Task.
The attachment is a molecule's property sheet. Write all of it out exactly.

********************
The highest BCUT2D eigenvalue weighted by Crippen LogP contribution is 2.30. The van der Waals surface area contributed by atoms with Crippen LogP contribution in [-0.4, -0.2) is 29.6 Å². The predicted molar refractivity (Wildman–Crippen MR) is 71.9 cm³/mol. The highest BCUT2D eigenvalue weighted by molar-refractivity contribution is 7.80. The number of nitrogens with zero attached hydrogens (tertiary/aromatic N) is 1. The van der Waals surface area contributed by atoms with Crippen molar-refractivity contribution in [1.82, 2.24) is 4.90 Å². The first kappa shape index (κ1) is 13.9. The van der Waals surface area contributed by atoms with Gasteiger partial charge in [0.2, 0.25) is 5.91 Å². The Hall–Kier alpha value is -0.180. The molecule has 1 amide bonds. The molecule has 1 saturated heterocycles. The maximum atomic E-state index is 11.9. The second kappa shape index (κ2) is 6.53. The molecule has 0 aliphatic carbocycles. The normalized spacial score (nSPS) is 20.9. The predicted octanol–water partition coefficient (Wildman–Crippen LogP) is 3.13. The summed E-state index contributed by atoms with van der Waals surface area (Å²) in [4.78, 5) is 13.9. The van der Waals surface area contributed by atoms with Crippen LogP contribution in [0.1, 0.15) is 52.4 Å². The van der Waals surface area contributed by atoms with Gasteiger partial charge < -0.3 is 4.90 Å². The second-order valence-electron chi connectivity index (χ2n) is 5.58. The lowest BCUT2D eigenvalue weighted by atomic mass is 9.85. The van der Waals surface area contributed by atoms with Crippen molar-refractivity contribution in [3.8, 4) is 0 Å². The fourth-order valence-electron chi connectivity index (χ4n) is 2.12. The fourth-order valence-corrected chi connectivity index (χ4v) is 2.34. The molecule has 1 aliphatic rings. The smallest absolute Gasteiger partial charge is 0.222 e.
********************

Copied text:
The highest BCUT2D eigenvalue weighted by Crippen LogP contribution is 2.30. The van der Waals surface area contributed by atoms with Crippen LogP contribution in [-0.4, -0.2) is 29.6 Å². The predicted molar refractivity (Wildman–Crippen MR) is 71.9 cm³/mol. The highest BCUT2D eigenvalue weighted by molar-refractivity contribution is 7.80. The number of nitrogens with zero attached hydrogens (tertiary/aromatic N) is 1. The van der Waals surface area contributed by atoms with Crippen molar-refractivity contribution in [1.82, 2.24) is 4.90 Å². The first kappa shape index (κ1) is 13.9. The van der Waals surface area contributed by atoms with Gasteiger partial charge in [0.2, 0.25) is 5.91 Å². The Hall–Kier alpha value is -0.180. The molecule has 1 amide bonds. The molecule has 1 saturated heterocycles. The maximum atomic E-state index is 11.9. The second kappa shape index (κ2) is 6.53. The molecule has 0 aliphatic carbocycles. The normalized spacial score (nSPS) is 20.9. The predicted octanol–water partition coefficient (Wildman–Crippen LogP) is 3.13. The summed E-state index contributed by atoms with van der Waals surface area (Å²) in [4.78, 5) is 13.9. The van der Waals surface area contributed by atoms with Crippen LogP contribution in [0.1, 0.15) is 52.4 Å². The van der Waals surface area contributed by atoms with Gasteiger partial charge < -0.3 is 4.90 Å². The second-order valence-electron chi connectivity index (χ2n) is 5.58. The lowest BCUT2D eigenvalue weighted by atomic mass is 9.85. The van der Waals surface area contributed by atoms with Crippen molar-refractivity contribution in [3.8, 4) is 0 Å². The fourth-order valence-electron chi connectivity index (χ4n) is 2.12. The fourth-order valence-corrected chi connectivity index (χ4v) is 2.34. The molecule has 1 aliphatic rings. The smallest absolute Gasteiger partial charge is 0.222 e.